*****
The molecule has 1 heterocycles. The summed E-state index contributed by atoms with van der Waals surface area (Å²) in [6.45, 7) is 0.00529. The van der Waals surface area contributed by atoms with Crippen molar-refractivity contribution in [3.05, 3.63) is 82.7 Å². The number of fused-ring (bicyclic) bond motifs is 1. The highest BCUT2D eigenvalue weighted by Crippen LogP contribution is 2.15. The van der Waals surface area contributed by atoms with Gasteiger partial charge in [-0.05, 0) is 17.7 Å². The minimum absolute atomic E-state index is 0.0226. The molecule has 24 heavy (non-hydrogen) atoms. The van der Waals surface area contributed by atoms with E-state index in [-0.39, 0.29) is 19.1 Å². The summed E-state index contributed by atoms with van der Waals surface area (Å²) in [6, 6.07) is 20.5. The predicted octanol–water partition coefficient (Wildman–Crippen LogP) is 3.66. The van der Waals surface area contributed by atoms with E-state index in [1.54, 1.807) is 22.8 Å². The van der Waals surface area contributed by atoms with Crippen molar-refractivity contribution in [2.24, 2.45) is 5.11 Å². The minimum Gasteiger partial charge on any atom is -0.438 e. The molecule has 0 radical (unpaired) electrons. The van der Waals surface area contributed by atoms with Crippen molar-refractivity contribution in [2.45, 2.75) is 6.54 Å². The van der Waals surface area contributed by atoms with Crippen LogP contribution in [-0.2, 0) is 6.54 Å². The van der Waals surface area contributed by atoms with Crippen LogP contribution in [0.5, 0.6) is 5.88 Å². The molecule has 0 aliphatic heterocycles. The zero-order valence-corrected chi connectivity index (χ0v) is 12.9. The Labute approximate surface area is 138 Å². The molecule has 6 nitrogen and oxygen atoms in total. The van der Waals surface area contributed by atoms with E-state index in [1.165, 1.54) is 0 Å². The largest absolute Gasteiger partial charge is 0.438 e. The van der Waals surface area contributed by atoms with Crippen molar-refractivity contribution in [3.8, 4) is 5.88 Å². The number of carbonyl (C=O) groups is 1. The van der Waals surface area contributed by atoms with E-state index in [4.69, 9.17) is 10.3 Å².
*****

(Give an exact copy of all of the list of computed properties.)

The molecule has 1 heterocycles. The summed E-state index contributed by atoms with van der Waals surface area (Å²) in [6.45, 7) is 0.00529. The van der Waals surface area contributed by atoms with Crippen molar-refractivity contribution in [3.05, 3.63) is 82.7 Å². The number of fused-ring (bicyclic) bond motifs is 1. The highest BCUT2D eigenvalue weighted by Crippen LogP contribution is 2.15. The van der Waals surface area contributed by atoms with Gasteiger partial charge in [-0.05, 0) is 17.7 Å². The minimum absolute atomic E-state index is 0.0226. The molecule has 24 heavy (non-hydrogen) atoms. The van der Waals surface area contributed by atoms with E-state index in [-0.39, 0.29) is 19.1 Å². The summed E-state index contributed by atoms with van der Waals surface area (Å²) in [6, 6.07) is 20.5. The predicted octanol–water partition coefficient (Wildman–Crippen LogP) is 3.66. The van der Waals surface area contributed by atoms with E-state index in [1.54, 1.807) is 22.8 Å². The van der Waals surface area contributed by atoms with Crippen molar-refractivity contribution in [2.24, 2.45) is 5.11 Å². The minimum Gasteiger partial charge on any atom is -0.438 e. The molecule has 0 radical (unpaired) electrons. The van der Waals surface area contributed by atoms with Crippen molar-refractivity contribution in [2.45, 2.75) is 6.54 Å². The van der Waals surface area contributed by atoms with Crippen LogP contribution in [-0.2, 0) is 6.54 Å². The van der Waals surface area contributed by atoms with Crippen LogP contribution in [0.5, 0.6) is 5.88 Å². The molecule has 0 aliphatic heterocycles. The zero-order valence-corrected chi connectivity index (χ0v) is 12.9. The Labute approximate surface area is 138 Å². The molecule has 6 nitrogen and oxygen atoms in total. The van der Waals surface area contributed by atoms with E-state index in [1.165, 1.54) is 0 Å². The largest absolute Gasteiger partial charge is 0.438 e. The van der Waals surface area contributed by atoms with Crippen molar-refractivity contribution in [3.8, 4) is 5.88 Å². The number of carbonyl (C=O) groups is 1. The van der Waals surface area contributed by atoms with E-state index in [4.69, 9.17) is 10.3 Å².